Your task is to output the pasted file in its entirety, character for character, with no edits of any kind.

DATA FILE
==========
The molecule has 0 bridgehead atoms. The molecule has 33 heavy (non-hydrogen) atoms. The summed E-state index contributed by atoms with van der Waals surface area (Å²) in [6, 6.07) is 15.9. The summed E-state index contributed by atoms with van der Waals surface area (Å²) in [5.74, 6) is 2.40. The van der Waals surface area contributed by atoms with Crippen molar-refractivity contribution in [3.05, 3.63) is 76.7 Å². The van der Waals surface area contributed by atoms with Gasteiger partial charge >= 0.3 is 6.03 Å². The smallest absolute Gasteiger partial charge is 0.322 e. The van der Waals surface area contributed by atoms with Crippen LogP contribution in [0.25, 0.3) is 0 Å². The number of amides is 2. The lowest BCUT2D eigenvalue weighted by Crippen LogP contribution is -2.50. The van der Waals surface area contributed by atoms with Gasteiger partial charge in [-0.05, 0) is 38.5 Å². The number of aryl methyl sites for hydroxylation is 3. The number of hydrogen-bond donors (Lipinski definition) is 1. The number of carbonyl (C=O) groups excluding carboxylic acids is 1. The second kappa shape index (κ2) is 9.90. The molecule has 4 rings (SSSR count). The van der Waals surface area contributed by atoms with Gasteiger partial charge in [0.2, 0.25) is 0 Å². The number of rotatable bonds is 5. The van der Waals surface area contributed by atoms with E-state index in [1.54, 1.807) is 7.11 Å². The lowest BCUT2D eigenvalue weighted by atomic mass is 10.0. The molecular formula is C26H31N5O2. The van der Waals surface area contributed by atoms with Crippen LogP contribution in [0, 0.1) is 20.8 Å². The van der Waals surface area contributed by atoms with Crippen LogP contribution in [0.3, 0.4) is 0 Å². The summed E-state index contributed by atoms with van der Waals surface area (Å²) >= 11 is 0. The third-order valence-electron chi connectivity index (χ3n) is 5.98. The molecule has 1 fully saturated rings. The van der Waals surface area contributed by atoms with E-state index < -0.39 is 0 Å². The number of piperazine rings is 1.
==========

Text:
The molecule has 0 bridgehead atoms. The molecule has 33 heavy (non-hydrogen) atoms. The summed E-state index contributed by atoms with van der Waals surface area (Å²) in [6, 6.07) is 15.9. The summed E-state index contributed by atoms with van der Waals surface area (Å²) in [5.74, 6) is 2.40. The van der Waals surface area contributed by atoms with Crippen molar-refractivity contribution in [3.05, 3.63) is 76.7 Å². The van der Waals surface area contributed by atoms with Gasteiger partial charge >= 0.3 is 6.03 Å². The smallest absolute Gasteiger partial charge is 0.322 e. The van der Waals surface area contributed by atoms with Crippen LogP contribution in [0.25, 0.3) is 0 Å². The number of amides is 2. The lowest BCUT2D eigenvalue weighted by Crippen LogP contribution is -2.50. The van der Waals surface area contributed by atoms with Gasteiger partial charge in [-0.05, 0) is 38.5 Å². The number of aryl methyl sites for hydroxylation is 3. The number of hydrogen-bond donors (Lipinski definition) is 1. The number of carbonyl (C=O) groups excluding carboxylic acids is 1. The second kappa shape index (κ2) is 9.90. The molecule has 4 rings (SSSR count). The van der Waals surface area contributed by atoms with Gasteiger partial charge in [0.2, 0.25) is 0 Å². The number of rotatable bonds is 5. The van der Waals surface area contributed by atoms with E-state index in [1.54, 1.807) is 7.11 Å². The lowest BCUT2D eigenvalue weighted by atomic mass is 10.0. The molecular formula is C26H31N5O2. The van der Waals surface area contributed by atoms with Crippen LogP contribution in [0, 0.1) is 20.8 Å². The van der Waals surface area contributed by atoms with Crippen LogP contribution in [0.3, 0.4) is 0 Å². The summed E-state index contributed by atoms with van der Waals surface area (Å²) >= 11 is 0. The third-order valence-electron chi connectivity index (χ3n) is 5.98. The molecule has 1 fully saturated rings. The van der Waals surface area contributed by atoms with E-state index < -0.39 is 0 Å². The number of piperazine rings is 1.